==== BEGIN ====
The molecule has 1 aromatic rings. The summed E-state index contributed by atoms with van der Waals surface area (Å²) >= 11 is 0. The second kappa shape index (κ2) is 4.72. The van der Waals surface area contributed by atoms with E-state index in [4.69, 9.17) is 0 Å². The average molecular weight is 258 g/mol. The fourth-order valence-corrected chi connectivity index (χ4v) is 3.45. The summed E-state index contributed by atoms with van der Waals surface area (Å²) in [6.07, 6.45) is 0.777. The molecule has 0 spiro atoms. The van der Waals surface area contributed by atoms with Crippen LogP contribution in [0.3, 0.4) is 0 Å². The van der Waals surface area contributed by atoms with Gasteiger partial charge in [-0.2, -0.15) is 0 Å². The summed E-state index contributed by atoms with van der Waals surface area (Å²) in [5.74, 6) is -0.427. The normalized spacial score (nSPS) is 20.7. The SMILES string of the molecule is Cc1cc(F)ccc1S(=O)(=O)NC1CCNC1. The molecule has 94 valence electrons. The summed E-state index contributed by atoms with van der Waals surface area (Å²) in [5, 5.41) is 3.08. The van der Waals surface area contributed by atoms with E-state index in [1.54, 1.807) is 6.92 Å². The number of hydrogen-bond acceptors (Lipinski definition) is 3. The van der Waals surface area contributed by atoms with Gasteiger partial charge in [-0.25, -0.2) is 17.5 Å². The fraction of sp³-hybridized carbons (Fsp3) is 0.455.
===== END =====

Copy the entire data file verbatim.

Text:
The molecule has 1 aromatic rings. The summed E-state index contributed by atoms with van der Waals surface area (Å²) >= 11 is 0. The second kappa shape index (κ2) is 4.72. The van der Waals surface area contributed by atoms with E-state index in [4.69, 9.17) is 0 Å². The average molecular weight is 258 g/mol. The fourth-order valence-corrected chi connectivity index (χ4v) is 3.45. The summed E-state index contributed by atoms with van der Waals surface area (Å²) in [6.07, 6.45) is 0.777. The molecule has 0 spiro atoms. The van der Waals surface area contributed by atoms with Crippen LogP contribution in [0.3, 0.4) is 0 Å². The van der Waals surface area contributed by atoms with Gasteiger partial charge in [-0.2, -0.15) is 0 Å². The summed E-state index contributed by atoms with van der Waals surface area (Å²) in [5.74, 6) is -0.427. The normalized spacial score (nSPS) is 20.7. The SMILES string of the molecule is Cc1cc(F)ccc1S(=O)(=O)NC1CCNC1. The molecule has 94 valence electrons. The summed E-state index contributed by atoms with van der Waals surface area (Å²) in [5, 5.41) is 3.08. The van der Waals surface area contributed by atoms with E-state index in [1.54, 1.807) is 6.92 Å². The number of hydrogen-bond acceptors (Lipinski definition) is 3. The van der Waals surface area contributed by atoms with Gasteiger partial charge in [-0.25, -0.2) is 17.5 Å². The fraction of sp³-hybridized carbons (Fsp3) is 0.455.